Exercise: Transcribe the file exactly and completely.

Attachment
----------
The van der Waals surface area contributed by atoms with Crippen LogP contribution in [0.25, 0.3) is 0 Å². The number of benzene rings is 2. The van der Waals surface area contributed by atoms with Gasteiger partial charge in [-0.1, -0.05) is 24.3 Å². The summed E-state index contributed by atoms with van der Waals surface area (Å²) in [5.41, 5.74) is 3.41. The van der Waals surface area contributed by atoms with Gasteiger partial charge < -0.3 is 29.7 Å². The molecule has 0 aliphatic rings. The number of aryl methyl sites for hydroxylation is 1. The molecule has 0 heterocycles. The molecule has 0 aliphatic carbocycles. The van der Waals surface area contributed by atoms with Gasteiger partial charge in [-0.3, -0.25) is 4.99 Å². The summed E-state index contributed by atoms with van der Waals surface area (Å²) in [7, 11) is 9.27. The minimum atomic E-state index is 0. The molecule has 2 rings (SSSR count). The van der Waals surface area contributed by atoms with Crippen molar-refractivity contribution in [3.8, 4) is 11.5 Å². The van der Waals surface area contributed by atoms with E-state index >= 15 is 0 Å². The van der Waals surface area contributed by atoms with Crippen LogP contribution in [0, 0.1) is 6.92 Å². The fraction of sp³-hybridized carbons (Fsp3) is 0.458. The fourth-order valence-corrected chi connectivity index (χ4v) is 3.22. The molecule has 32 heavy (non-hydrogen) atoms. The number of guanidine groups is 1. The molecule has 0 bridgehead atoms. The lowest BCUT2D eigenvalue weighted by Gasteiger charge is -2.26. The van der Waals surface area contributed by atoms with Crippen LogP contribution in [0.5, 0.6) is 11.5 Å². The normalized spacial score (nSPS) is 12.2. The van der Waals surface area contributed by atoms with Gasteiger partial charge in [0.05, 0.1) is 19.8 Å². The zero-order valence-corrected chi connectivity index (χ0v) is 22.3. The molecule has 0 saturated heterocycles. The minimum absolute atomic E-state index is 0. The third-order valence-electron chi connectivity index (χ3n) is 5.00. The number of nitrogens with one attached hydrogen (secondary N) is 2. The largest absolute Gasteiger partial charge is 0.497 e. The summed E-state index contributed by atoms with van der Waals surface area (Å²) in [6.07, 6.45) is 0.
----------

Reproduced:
The van der Waals surface area contributed by atoms with Crippen LogP contribution in [0.25, 0.3) is 0 Å². The number of benzene rings is 2. The van der Waals surface area contributed by atoms with Gasteiger partial charge in [-0.1, -0.05) is 24.3 Å². The summed E-state index contributed by atoms with van der Waals surface area (Å²) in [5.41, 5.74) is 3.41. The van der Waals surface area contributed by atoms with Gasteiger partial charge < -0.3 is 29.7 Å². The molecule has 0 aliphatic rings. The number of aryl methyl sites for hydroxylation is 1. The molecule has 0 heterocycles. The molecule has 0 aliphatic carbocycles. The van der Waals surface area contributed by atoms with Gasteiger partial charge in [-0.3, -0.25) is 4.99 Å². The summed E-state index contributed by atoms with van der Waals surface area (Å²) in [7, 11) is 9.27. The minimum atomic E-state index is 0. The molecule has 2 rings (SSSR count). The van der Waals surface area contributed by atoms with Crippen molar-refractivity contribution in [3.8, 4) is 11.5 Å². The van der Waals surface area contributed by atoms with E-state index >= 15 is 0 Å². The van der Waals surface area contributed by atoms with Crippen LogP contribution in [0, 0.1) is 6.92 Å². The fraction of sp³-hybridized carbons (Fsp3) is 0.458. The fourth-order valence-corrected chi connectivity index (χ4v) is 3.22. The molecule has 32 heavy (non-hydrogen) atoms. The number of guanidine groups is 1. The molecule has 0 bridgehead atoms. The lowest BCUT2D eigenvalue weighted by Gasteiger charge is -2.26. The van der Waals surface area contributed by atoms with Crippen LogP contribution in [0.5, 0.6) is 11.5 Å². The normalized spacial score (nSPS) is 12.2. The van der Waals surface area contributed by atoms with Gasteiger partial charge in [0.05, 0.1) is 19.8 Å². The zero-order valence-corrected chi connectivity index (χ0v) is 22.3. The molecule has 0 saturated heterocycles. The minimum absolute atomic E-state index is 0. The third-order valence-electron chi connectivity index (χ3n) is 5.00. The number of nitrogens with one attached hydrogen (secondary N) is 2. The largest absolute Gasteiger partial charge is 0.497 e. The summed E-state index contributed by atoms with van der Waals surface area (Å²) in [6.07, 6.45) is 0.